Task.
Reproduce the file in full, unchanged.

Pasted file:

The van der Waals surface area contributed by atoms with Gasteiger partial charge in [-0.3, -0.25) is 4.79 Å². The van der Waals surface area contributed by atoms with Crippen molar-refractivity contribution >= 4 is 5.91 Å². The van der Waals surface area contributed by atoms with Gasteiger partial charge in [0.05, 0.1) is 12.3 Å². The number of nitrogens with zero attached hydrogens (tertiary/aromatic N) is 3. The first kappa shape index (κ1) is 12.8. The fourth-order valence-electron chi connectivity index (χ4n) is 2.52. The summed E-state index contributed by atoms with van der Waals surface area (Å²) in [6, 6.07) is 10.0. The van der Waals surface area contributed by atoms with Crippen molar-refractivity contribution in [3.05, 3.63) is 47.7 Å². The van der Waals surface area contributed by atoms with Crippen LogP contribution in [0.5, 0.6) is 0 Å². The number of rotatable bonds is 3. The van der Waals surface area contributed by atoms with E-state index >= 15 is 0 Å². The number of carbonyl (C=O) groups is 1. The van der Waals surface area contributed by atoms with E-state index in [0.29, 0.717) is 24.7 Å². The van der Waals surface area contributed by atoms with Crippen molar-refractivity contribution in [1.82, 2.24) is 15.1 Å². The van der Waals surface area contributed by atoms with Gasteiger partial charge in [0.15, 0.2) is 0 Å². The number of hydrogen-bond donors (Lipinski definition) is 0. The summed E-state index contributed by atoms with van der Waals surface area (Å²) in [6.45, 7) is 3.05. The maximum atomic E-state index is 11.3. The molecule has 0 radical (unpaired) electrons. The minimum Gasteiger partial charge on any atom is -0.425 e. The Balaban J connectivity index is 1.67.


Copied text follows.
The van der Waals surface area contributed by atoms with Gasteiger partial charge in [-0.3, -0.25) is 4.79 Å². The van der Waals surface area contributed by atoms with Crippen molar-refractivity contribution >= 4 is 5.91 Å². The van der Waals surface area contributed by atoms with Gasteiger partial charge in [0.05, 0.1) is 12.3 Å². The number of nitrogens with zero attached hydrogens (tertiary/aromatic N) is 3. The first kappa shape index (κ1) is 12.8. The fourth-order valence-electron chi connectivity index (χ4n) is 2.52. The summed E-state index contributed by atoms with van der Waals surface area (Å²) in [6, 6.07) is 10.0. The van der Waals surface area contributed by atoms with Crippen molar-refractivity contribution in [3.05, 3.63) is 47.7 Å². The van der Waals surface area contributed by atoms with Crippen LogP contribution in [0.5, 0.6) is 0 Å². The number of rotatable bonds is 3. The van der Waals surface area contributed by atoms with E-state index >= 15 is 0 Å². The number of carbonyl (C=O) groups is 1. The van der Waals surface area contributed by atoms with E-state index in [0.29, 0.717) is 24.7 Å². The van der Waals surface area contributed by atoms with Crippen molar-refractivity contribution in [1.82, 2.24) is 15.1 Å². The van der Waals surface area contributed by atoms with Gasteiger partial charge in [0.15, 0.2) is 0 Å². The number of hydrogen-bond donors (Lipinski definition) is 0. The summed E-state index contributed by atoms with van der Waals surface area (Å²) in [6.45, 7) is 3.05. The maximum atomic E-state index is 11.3. The molecule has 0 radical (unpaired) electrons. The minimum Gasteiger partial charge on any atom is -0.425 e. The Balaban J connectivity index is 1.67.